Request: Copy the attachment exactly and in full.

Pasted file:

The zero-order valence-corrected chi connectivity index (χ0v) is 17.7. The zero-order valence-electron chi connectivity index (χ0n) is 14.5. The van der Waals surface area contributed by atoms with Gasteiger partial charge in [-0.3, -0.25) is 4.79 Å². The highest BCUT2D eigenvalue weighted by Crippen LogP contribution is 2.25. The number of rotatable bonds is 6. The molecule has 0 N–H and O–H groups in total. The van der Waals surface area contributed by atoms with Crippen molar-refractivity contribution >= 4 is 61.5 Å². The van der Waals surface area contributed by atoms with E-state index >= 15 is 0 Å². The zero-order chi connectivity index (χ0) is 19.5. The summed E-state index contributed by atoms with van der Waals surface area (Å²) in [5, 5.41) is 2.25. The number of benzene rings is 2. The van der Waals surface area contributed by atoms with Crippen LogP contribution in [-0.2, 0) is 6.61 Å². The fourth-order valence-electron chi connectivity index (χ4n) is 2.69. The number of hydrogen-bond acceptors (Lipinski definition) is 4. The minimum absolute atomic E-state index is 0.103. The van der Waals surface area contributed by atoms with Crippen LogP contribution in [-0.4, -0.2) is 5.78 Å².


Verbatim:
The zero-order valence-corrected chi connectivity index (χ0v) is 17.7. The zero-order valence-electron chi connectivity index (χ0n) is 14.5. The van der Waals surface area contributed by atoms with Gasteiger partial charge in [-0.3, -0.25) is 4.79 Å². The highest BCUT2D eigenvalue weighted by Crippen LogP contribution is 2.25. The number of rotatable bonds is 6. The molecule has 0 N–H and O–H groups in total. The van der Waals surface area contributed by atoms with Crippen molar-refractivity contribution >= 4 is 61.5 Å². The van der Waals surface area contributed by atoms with E-state index >= 15 is 0 Å². The zero-order chi connectivity index (χ0) is 19.5. The summed E-state index contributed by atoms with van der Waals surface area (Å²) in [5, 5.41) is 2.25. The number of benzene rings is 2. The van der Waals surface area contributed by atoms with Crippen LogP contribution in [-0.2, 0) is 6.61 Å². The fourth-order valence-electron chi connectivity index (χ4n) is 2.69. The number of hydrogen-bond acceptors (Lipinski definition) is 4. The minimum absolute atomic E-state index is 0.103. The van der Waals surface area contributed by atoms with Crippen LogP contribution in [-0.4, -0.2) is 5.78 Å².